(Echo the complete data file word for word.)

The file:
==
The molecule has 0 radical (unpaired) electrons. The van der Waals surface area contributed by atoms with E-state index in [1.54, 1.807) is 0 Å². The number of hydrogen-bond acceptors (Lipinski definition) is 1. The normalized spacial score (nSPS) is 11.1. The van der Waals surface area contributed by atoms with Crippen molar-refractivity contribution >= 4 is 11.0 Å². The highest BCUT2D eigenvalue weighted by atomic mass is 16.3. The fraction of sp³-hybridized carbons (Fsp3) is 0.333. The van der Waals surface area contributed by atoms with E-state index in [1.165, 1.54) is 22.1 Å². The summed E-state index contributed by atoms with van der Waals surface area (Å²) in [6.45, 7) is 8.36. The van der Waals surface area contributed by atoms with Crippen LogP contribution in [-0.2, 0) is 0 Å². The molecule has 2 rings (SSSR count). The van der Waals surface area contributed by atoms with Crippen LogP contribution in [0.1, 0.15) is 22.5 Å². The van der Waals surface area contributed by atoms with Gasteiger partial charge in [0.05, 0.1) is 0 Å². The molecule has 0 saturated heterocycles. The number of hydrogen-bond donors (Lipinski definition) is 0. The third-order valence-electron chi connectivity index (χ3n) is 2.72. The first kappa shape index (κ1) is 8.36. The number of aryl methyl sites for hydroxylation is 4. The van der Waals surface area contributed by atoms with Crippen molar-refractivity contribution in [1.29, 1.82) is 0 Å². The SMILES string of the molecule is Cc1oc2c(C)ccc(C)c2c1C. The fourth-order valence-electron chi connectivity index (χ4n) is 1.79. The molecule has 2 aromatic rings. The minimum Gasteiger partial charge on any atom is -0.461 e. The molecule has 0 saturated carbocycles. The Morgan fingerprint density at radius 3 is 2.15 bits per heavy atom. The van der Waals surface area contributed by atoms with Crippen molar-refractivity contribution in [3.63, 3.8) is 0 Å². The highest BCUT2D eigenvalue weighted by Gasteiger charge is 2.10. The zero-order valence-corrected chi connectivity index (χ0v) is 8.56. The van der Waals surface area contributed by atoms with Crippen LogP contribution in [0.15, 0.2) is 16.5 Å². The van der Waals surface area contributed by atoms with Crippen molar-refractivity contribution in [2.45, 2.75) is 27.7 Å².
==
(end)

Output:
The molecule has 0 radical (unpaired) electrons. The van der Waals surface area contributed by atoms with E-state index in [1.54, 1.807) is 0 Å². The number of hydrogen-bond acceptors (Lipinski definition) is 1. The normalized spacial score (nSPS) is 11.1. The van der Waals surface area contributed by atoms with Crippen molar-refractivity contribution >= 4 is 11.0 Å². The highest BCUT2D eigenvalue weighted by atomic mass is 16.3. The fraction of sp³-hybridized carbons (Fsp3) is 0.333. The van der Waals surface area contributed by atoms with E-state index in [1.165, 1.54) is 22.1 Å². The summed E-state index contributed by atoms with van der Waals surface area (Å²) in [6.45, 7) is 8.36. The van der Waals surface area contributed by atoms with Crippen LogP contribution in [-0.2, 0) is 0 Å². The molecule has 2 rings (SSSR count). The van der Waals surface area contributed by atoms with Crippen LogP contribution in [0.1, 0.15) is 22.5 Å². The van der Waals surface area contributed by atoms with Gasteiger partial charge in [0.05, 0.1) is 0 Å². The molecule has 0 saturated heterocycles. The number of hydrogen-bond donors (Lipinski definition) is 0. The third-order valence-electron chi connectivity index (χ3n) is 2.72. The first kappa shape index (κ1) is 8.36. The number of aryl methyl sites for hydroxylation is 4. The van der Waals surface area contributed by atoms with Crippen molar-refractivity contribution in [1.29, 1.82) is 0 Å². The SMILES string of the molecule is Cc1oc2c(C)ccc(C)c2c1C. The fourth-order valence-electron chi connectivity index (χ4n) is 1.79. The molecule has 2 aromatic rings. The minimum Gasteiger partial charge on any atom is -0.461 e. The molecule has 0 saturated carbocycles. The Morgan fingerprint density at radius 3 is 2.15 bits per heavy atom. The van der Waals surface area contributed by atoms with Crippen molar-refractivity contribution in [3.63, 3.8) is 0 Å². The highest BCUT2D eigenvalue weighted by Gasteiger charge is 2.10. The zero-order valence-corrected chi connectivity index (χ0v) is 8.56. The van der Waals surface area contributed by atoms with Crippen LogP contribution in [0.15, 0.2) is 16.5 Å². The van der Waals surface area contributed by atoms with Crippen molar-refractivity contribution in [2.45, 2.75) is 27.7 Å².